Delivering on commitments to international human rights mechanisms and instruments, dealing with the past and reconciliation, aligning legislation to international human rights standards and improving the relationship of the State with minority groups can all contribute immensely to ensure that every Sri Lankan can reach their full potential. These are not demands imposed from outside – they are the aspirations of Sri Lankan people themselves.

It has been seven years since the UN Member States adopted the 2030 Agenda for SDGs to promote global peace and prosperity. Where is Sri Lanka in this journey?

A: According to the 2021 Sustainable Development Report, Sri Lanka has an SDG Index of 68.1, which means it is ranked 87th out of 165 countries. The Report suggests that achieving the 2030 Agenda in Sri Lanka remains a work in progress, with uneven progress across the SDGs. 

Sri Lanka is already achieving some SDG targets in relation to poverty reduction (SDG 1), reductions in maternal, neonatal and infant mortality (SDG 3), and in literacy, enrolment and completion rates for primary and secondary education (SDG 4). However, assessments show much slower progress in areas such as malnutrition – particularly incidences of stunting and wasting among children under five years (SDG 2), female labour force participation (SDG 5) and in reducing gender inequalities (SDG 10). Women’s labour force participation and political participation remain challenging areas where we are beginning to see a decreasing trend in progress over the years. This is an area that should receive particular focus, as the country has the potential to add USD 20 billion to its GDP if gender parity is addressed, and the potential to increase economic growth trajectory by about 14 per cent.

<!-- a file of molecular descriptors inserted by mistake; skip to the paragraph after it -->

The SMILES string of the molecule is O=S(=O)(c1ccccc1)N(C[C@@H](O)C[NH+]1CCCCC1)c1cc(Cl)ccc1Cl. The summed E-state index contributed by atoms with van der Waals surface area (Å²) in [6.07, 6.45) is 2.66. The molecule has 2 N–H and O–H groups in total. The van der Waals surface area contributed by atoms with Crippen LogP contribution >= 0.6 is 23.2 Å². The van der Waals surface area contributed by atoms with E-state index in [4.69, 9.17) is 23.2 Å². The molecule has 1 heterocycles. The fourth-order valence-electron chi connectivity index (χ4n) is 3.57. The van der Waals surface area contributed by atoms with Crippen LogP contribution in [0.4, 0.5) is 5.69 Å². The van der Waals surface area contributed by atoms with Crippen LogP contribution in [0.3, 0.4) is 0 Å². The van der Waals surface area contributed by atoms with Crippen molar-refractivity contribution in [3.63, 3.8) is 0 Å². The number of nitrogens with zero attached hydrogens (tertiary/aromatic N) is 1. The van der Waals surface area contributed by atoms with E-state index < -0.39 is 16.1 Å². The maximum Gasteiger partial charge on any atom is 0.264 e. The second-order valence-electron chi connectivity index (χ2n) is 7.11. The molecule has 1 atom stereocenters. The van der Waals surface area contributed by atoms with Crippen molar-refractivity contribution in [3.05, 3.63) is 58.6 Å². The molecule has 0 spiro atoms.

An important priority area is SDG 16 on peace, justice and strong institutions which underpins and creates the enabling environment for all the other goals. There are significant gaps in this area, and we hope to work with the Government to bolster performance on this important and cross cutting development goal. Sri Lanka emerged from a decades long conflict just over a decade ago, but it is important to preserve those gains. There remain important post conflict legacy issues that if not properly addressed could undermine the country’s peace and development.

Despite other hurdles such as the financial crisis and the pandemic, Sri Lanka has been promoting its organic agricultural and renewable energy missions. What are your thoughts on the country’s attitude to organic foods and renewable energy?